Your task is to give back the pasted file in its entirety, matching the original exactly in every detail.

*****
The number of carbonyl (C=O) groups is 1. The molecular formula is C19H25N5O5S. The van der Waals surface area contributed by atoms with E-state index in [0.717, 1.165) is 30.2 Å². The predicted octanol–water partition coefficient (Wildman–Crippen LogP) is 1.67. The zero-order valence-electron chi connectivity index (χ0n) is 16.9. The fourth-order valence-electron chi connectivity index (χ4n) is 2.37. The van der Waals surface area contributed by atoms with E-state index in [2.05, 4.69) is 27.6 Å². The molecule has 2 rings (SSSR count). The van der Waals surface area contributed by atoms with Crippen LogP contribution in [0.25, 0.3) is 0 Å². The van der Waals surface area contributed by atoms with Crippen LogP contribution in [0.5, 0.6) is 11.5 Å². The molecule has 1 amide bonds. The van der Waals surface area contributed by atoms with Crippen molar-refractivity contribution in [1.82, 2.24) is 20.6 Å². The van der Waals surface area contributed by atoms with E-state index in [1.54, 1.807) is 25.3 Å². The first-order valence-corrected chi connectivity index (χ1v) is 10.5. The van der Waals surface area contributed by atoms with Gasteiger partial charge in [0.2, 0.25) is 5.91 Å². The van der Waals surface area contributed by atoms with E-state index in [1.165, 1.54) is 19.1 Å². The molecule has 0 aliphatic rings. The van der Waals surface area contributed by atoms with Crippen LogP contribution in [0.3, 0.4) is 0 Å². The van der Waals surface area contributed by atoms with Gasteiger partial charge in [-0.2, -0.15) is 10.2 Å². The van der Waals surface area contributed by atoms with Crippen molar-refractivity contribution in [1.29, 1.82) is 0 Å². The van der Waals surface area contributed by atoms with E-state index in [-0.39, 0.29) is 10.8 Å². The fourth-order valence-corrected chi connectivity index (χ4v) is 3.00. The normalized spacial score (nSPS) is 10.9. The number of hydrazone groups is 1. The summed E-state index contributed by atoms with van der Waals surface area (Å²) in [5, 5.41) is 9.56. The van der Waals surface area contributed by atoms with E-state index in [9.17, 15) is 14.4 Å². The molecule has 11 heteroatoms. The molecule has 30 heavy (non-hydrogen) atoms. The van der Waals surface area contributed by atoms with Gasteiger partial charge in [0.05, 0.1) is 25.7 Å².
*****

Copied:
The number of carbonyl (C=O) groups is 1. The molecular formula is C19H25N5O5S. The van der Waals surface area contributed by atoms with E-state index in [0.717, 1.165) is 30.2 Å². The predicted octanol–water partition coefficient (Wildman–Crippen LogP) is 1.67. The zero-order valence-electron chi connectivity index (χ0n) is 16.9. The fourth-order valence-electron chi connectivity index (χ4n) is 2.37. The van der Waals surface area contributed by atoms with E-state index in [2.05, 4.69) is 27.6 Å². The molecule has 2 rings (SSSR count). The van der Waals surface area contributed by atoms with Crippen LogP contribution in [0.25, 0.3) is 0 Å². The van der Waals surface area contributed by atoms with Crippen LogP contribution in [0.5, 0.6) is 11.5 Å². The molecule has 1 amide bonds. The van der Waals surface area contributed by atoms with Crippen molar-refractivity contribution in [1.82, 2.24) is 20.6 Å². The van der Waals surface area contributed by atoms with E-state index in [1.54, 1.807) is 25.3 Å². The first-order valence-corrected chi connectivity index (χ1v) is 10.5. The van der Waals surface area contributed by atoms with Gasteiger partial charge in [0.2, 0.25) is 5.91 Å². The van der Waals surface area contributed by atoms with E-state index in [1.165, 1.54) is 19.1 Å². The molecule has 0 aliphatic rings. The van der Waals surface area contributed by atoms with Crippen LogP contribution in [0.3, 0.4) is 0 Å². The van der Waals surface area contributed by atoms with Gasteiger partial charge in [-0.2, -0.15) is 10.2 Å². The van der Waals surface area contributed by atoms with Crippen molar-refractivity contribution in [1.29, 1.82) is 0 Å². The van der Waals surface area contributed by atoms with E-state index in [-0.39, 0.29) is 10.8 Å². The fourth-order valence-corrected chi connectivity index (χ4v) is 3.00. The normalized spacial score (nSPS) is 10.9. The number of hydrazone groups is 1. The summed E-state index contributed by atoms with van der Waals surface area (Å²) in [5, 5.41) is 9.56. The van der Waals surface area contributed by atoms with E-state index in [9.17, 15) is 14.4 Å². The molecule has 11 heteroatoms. The molecule has 30 heavy (non-hydrogen) atoms. The van der Waals surface area contributed by atoms with Gasteiger partial charge in [0.05, 0.1) is 25.7 Å².